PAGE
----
7. To get a good sounding system you need to integrate everything well. It is not as simple as one thing against another. Most often the sound quality of an audio system is determined by the worst-performing link in the audio streaming chain. It is a misconception that one component can compensate for the bad performance of another. Any audio processing, amplification, conversion from electrical signal to acoustic signal always come at a cost - some added noise and distortion. No speakers can compensate for the limited amount of detail in the output of an iPhone. If you haven't experienced the flood of detail and excitement that a high-rez PCM or DSD file can bring in your listening room, you need to look for the weak link. You also have to be prepared to trust your own instincts and your ears. The hype of the audio show and the concentration of unattainable objects of desire can side-track you. I will always remember The Story where six best-of-show awards, in both categories "Under $20,000" and "Money is no object" were awarded to a contender using well-known to the journalists amp and speakers. It was a small DAC that injected a new life in the experience.
  8. We've made progress with the power supply. exaSound is now offering a Teddy Pardo power supply bundled with the e32 DAC.
  9. Yes it does, with a little trick. DoP is a little trick too, so this is fair game. No loss of data whatsoever.
  10. All exaSound DACs support DSD256 on Mac OS both in Core Audio and ASIO mode. Core Audio works via DoP and ASIO streams native DSD. Both require the installation of our drivers. The exaSound PlayPoint/e32DAc bundle offers more convenient driverless operation. It can be controlled with Audirvana via UPnP, HQPlayer/NAA, and Roon. All of these scenarios support native DSD up to DSD 265 and PCM up to 384kHz/32bit.
  11. Your question comes down to comparing different implementations - DAC internal processing, made of DAC chip and firmware or using software for external processing. Our focus have always been on making our devices self sufficient and optimized for every format and resolution. My personal development efforts and listening preference are in this direction. I also like to keep my audio system as simple as possible. I don't know which approach is right for you, a professionally optimized system or solution that you want to assemble on your own. You can be happy either way, my advice is to stay on solid ground and to understand the technologies that you are using. There is plenty of naive and incorrect information out there. For example the Sabre chips are not converging the 44.1 to 48kHz. It never occurred to me that the SRC stage can be eliminated for reducing electronic noise. My personal S/N ratio is not a match for our DACs, but stopping internal nose sources like my heart and the blood circulation will bring far more damage than good. Our devices work very well in both scenarios. You can bypass the internal volume control. Using external PCM to DSD conversion and up-sampling will work great and you will enjoy the fine D to A conversion and the character of the processing that you are fine-tuning. Our devices are very transparent and will not impose any significant flavor of their own.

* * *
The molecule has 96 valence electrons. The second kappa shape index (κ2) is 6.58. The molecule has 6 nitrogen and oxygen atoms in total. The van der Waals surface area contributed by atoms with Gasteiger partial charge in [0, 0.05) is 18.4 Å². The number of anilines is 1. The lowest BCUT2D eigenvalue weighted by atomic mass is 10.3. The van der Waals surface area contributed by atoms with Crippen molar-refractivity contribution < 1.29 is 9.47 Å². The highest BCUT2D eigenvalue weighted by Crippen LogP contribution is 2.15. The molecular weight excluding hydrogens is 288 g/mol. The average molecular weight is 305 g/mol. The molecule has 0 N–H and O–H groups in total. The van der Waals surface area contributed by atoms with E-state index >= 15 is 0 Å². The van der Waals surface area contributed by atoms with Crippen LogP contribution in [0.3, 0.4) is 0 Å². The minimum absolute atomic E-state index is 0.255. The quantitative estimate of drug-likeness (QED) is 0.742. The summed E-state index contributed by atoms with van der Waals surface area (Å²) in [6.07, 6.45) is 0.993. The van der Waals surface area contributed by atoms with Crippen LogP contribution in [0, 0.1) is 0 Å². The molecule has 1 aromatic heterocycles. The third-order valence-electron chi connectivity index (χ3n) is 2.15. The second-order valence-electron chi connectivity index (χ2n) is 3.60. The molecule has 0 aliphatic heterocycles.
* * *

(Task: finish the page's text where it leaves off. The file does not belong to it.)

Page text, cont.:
12. You must have seen this one. I really enjoyed reading it. This exciting "short story" confirms what exaSound DAC owners were saying for long time. The e32, a $3.500 DAC can confidently compete sonically with DACs in the $10,000 price range.
  13. We have a new version of the Volume Synchronization Plug-In for the 64-bit JRiver MC available for download on our support site.
  14. I don't know what the final MQA implementation details will look like. When we have a successful implementation, it will have absolutely no impact on non-MQA streams. With other words, non-MQA streams will have to pass our tests for bit-perfect 32-bit streaming from the player application (for example Foobar) to the DAC chip. Our definition of bit-perfect is mathematically lossless. This is the foundation for all our products.